Dante’s Inferno may be a blatant God Of War rip off, but it is also one of the best examples of platform parity across PS3 and Xbox 360. It does so not by playing to the strengths of each machine, but by simply having an engine which barely taxes either system, making some concessions to alleviate the issue of PS3 having a lack of available bandwidth, and 360’s need to fit the framebuffer into it’s 10mb worth of EDRAM.
You could almost say that Visceral Games effort is an almost exemplary example on how to get a game running and looking identical on both platforms, or rather almost 100% identical. The only exception we noticed to that being a slight blurring of the image on 360, but more on that later.
Dante’s Inferno runs at a flawless 60fps on both PS3 and 360, with no noticeable sign of screen tearing or framerate drops, which in it self is quite impressive for a multi-platform title. However it does this through using only a limited number of memory and shader intensive effects. So what we have here is mostly flat looking textures, with bump mapping reserved for the characters and only certain parts of the environment.
The game is rendered on both PS3 and 360 in 720p (1280x720) with no anti-aliasing of any kind. This allows the framebuffer to fit into the 10mb EDRAN found on 360’s GPU, whilst making the conversion to PS3 much easier as it doesn’t put a stain on the bandwidth. The resolution of transparencies and particle effects usually lowered on PS3 due to the lack of available bandwidth has been compromised on both versions. So instead of 360 having the usual advantage when it comes to displaying loads of multi-layered effects, it’s merely equal across the board. Again this basically allows the smooth running of the game on both platforms whilst keeping the actual look identical; certainly, it’s how Visceral have achieved the constant 60fps on display.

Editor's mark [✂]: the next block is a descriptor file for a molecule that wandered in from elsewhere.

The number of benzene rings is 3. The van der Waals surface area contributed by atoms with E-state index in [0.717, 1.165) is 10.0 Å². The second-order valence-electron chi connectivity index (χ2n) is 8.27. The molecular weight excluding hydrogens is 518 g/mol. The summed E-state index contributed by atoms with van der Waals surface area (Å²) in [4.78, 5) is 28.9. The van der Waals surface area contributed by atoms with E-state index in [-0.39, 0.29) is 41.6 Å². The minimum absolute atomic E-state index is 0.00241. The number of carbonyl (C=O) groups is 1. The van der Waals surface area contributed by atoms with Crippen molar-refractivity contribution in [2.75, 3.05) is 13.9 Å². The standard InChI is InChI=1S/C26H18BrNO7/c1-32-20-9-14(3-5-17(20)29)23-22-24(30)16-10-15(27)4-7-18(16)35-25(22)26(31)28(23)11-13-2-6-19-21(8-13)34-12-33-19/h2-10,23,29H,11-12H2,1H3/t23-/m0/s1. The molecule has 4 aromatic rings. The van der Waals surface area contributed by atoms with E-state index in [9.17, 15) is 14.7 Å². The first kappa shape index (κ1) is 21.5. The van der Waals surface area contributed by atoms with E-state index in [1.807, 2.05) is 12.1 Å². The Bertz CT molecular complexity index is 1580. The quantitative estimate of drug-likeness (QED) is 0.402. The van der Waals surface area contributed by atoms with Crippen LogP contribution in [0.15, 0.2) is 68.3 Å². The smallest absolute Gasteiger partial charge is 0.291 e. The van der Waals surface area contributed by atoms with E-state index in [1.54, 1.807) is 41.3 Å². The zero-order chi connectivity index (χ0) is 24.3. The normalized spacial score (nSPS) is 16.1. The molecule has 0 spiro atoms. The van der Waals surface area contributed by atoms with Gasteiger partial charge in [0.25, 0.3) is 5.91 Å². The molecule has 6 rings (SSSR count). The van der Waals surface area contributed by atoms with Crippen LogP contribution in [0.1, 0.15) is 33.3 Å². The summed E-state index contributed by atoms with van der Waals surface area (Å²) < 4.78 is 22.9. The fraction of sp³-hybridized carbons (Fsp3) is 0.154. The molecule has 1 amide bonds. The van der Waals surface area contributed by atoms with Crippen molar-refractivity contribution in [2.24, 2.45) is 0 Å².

Anisotropic filtering and texture detail is like for like across both versions, demonstrating clean and clear characters and vistas, though the overall sense of scale is rather small, and the detail itself is somewhat simple when compared to the likes of Bayonetta or Devil May Cry. Serviceable is how I think you could best describe the overall look and technical application.
Now earlier we mentioned that both PS3 and 360 games were almost identical, except for a slight blurring on the 360 version. This blur whilst being hardly visible during fast moving scenes can be clearly seen in the still screenshots above, and during more sedate moments of gameplay. It seems that there is a horizontal 1-pixel wide blur on all edges, with no apparent reason as to why. It could be that the developers still wanted some sort of AA solution, but seeing as 720p 2xAA may not have fit into the EDRAM, they thought a simple blur approach would suffice. It’s perhaps the only blemish on what can be considered one of the best multi-platform conversion examples available on both consoles.
Overall, Visceral Games have shown just how to successfully accomplish a good multi-platform conversion without sacrificing too much from each version along the way. Sure they could have played up to the 360’s strengths and added higher-resolution effects and more particles, or had extra HDR lighting on the PS3 game, but it would have taken longer to develop and required more optimising for both versions. This is a problem most would rather avoid, so it’s easier to go down the safe route, and keep your development budget under control and get good results, rather than having it spiral out with two different versions, each having their own tweaks, and neither achieving parity.
Date’s Inferno shows you don’t need to achieve a massive technical accomplishment when creating a game, but rather just a well thought out approach and a solid underlying engine, which can perform on both systems without needing to radically tailor features to each one.
In this respect Visceral have been successful, and I imagine that more developers will go down the same path seeing as it can work so well.